TNF-α

Specimens derived from clinically healthy gingival and peri-implant tissues featured weak to moderate TNF-α staining focally in epithelial cells, fibroblasts, and vessel walls of the subepithelial layers, as well as extracellularly in the subepithelial connective tissue matrix (Figure 3i). This staining pattern was similar in PI specimens, where the intensity was stronger and comprised of mononuclear cells in infiltrates with moderate to weak immunostaining (Figure 3j).

Correlation of bone loss, inflammation, and influence of smoking

Our analyses proved that PI-induced bone loss is differentially influenced by the parameters evaluated in this study. Investigations on the intraoral retention time of the implants revealed that most bone resorptive activity seems to occur in the first months of implant function, which is illustrated in Figure 4a. A statistically significant difference in the amount of bone loss was evident between “group A” with 5.0 ± 3.7 mm and “group B” with 10.0 ± 0.0 mm, whereas no significant variation could be detected between “group B” and “group C” with a mean bone loss of 7.8 ± 2.6 mm.

Figure 4

(a) Bone loss around dental implants in PI specimens in relation to intraoral implant retention time. Amount of bone loss (y-axis) referring to the time period the implants were kept in situ (x-axis) illustrated as a dot plot of each specimen investigated. Data were obtained from 21 specimens.

Figure 4

(a) Bone loss around dental implants in PI specimens in relation to intraoral implant retention time. Amount of bone loss (y-axis) referring to the time period the implants were kept in situ (x-axis) illustrated as a dot plot of each specimen investigated. Data were obtained from 21 specimens.

With regard to the extent of inflammation, a strong interdependence between the amount of bone loss and the dimension of the inflammatory infiltrate could be demonstrated. Results showed that “group a” displayed a significantly lower bone loss with 3.6 ± 3.4 mm compared to “group b” with a mean resorption of 8.0 ± 2.7 mm. Generally, the extent of inflammation varied between the samples: 7 specimens exhibited only minimally increased numbers of inflammatory cells, 5 biopsies showed a moderately increased number of inflammatory cells and distinct infiltration aggregates, 1 sample displayed markedly diffuse infiltrates, and 8 specimens presented even extended infiltrates. Additionally, the amount of bone loss significantly correlated with the histological signs of inflammation, as they were about 2-fold higher in specimens with bone resorption of 5 mm or more, compared to those with less than 5 mm. On the contrary, implant function period and smoking history did not significantly affect the degree of inflammation. Correlating smokers and nonsmokers, no statistically significant differences in the amount of bone deficit could be noted, revealing a mean bone loss of 5.8 ± 3.4 mm for “group s” versus 6.8 ± 3.7 mm for “group ns.”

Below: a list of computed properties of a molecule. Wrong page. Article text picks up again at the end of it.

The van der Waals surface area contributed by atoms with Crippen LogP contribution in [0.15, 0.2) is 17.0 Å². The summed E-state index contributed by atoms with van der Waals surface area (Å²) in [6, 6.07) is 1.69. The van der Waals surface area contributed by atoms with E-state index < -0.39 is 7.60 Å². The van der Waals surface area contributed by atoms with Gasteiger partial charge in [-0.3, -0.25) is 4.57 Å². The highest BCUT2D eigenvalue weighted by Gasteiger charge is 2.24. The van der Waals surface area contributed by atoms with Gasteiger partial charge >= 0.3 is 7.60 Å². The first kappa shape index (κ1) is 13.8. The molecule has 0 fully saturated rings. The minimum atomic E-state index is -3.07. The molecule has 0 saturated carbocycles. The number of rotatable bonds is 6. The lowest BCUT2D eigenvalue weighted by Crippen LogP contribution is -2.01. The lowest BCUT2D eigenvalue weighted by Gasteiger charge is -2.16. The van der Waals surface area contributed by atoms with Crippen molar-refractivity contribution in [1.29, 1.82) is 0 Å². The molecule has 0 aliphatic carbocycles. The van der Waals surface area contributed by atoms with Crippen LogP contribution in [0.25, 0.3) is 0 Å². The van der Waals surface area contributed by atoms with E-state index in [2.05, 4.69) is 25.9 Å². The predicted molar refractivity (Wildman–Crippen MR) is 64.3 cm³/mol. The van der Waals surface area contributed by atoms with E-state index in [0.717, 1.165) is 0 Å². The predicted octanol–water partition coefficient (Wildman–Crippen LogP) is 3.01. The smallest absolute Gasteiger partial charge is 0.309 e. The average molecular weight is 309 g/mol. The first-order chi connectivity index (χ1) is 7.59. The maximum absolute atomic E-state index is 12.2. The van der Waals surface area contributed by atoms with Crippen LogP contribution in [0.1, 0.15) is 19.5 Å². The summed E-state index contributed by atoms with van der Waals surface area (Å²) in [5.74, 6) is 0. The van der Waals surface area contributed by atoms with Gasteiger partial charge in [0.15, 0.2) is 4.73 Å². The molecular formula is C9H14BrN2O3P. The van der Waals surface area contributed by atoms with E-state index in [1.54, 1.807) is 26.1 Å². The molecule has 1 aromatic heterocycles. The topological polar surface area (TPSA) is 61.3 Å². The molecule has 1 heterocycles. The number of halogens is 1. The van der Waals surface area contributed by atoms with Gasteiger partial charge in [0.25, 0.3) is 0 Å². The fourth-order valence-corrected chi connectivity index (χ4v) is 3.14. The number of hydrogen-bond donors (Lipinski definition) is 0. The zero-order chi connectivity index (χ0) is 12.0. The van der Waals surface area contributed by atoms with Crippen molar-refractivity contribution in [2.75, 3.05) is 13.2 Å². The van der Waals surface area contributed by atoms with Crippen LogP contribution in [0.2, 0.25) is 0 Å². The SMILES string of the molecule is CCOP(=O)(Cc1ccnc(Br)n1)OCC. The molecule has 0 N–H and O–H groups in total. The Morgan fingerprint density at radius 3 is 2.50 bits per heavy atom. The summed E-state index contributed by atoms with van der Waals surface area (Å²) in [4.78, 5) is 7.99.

Correlation of immunohistochemical findings

A closer investigation of the inflammatory and immunological markers involved in PI pathogenesis indicated significantly higher levels of RANK in specimens derived from implants up to 12 months in function, as compared to longer retention time. Furthermore, significantly higher numbers of CD3+ cells were observed in samples with inflammation patterns graded as “strong” to “very strong,” which were on average 2.7-fold higher compared to moderate inflammation patterns. Similarly, CD3 immunoreactivity was 2-fold higher in samples derived from smokers when compared to nonsmokers. Calculations of the correlation coefficients demonstrated once more that the incidence of CD3 positive cells positively correlated with the extent of inflammation. Additionally, evaluations showed a negative correlation between the occurrence of RANK and RANKL. The results of the correlation coefficient calculation are listed in Table 2.

Table 2

Correlation of parameters potentially involved in periimplantitis pathogenesis*

Correlation of parameters potentially involved in periimplantitis pathogenesis*
Correlation of parameters potentially involved in periimplantitis pathogenesis*

Discussion

The present study investigated the parameters involved in PI pathogenesis, with regards to intraoral retention period of the implants, extent of bone loss, smoking history and occurrence of osteoimmunological and inflammatory markers. Additionally, potential correlations of these factors were evaluated. To date, the pathophysiology of PI is largely unknown, since valid data on clinical treatment strategies of peri-implant inflammatory disease do not exist to date.28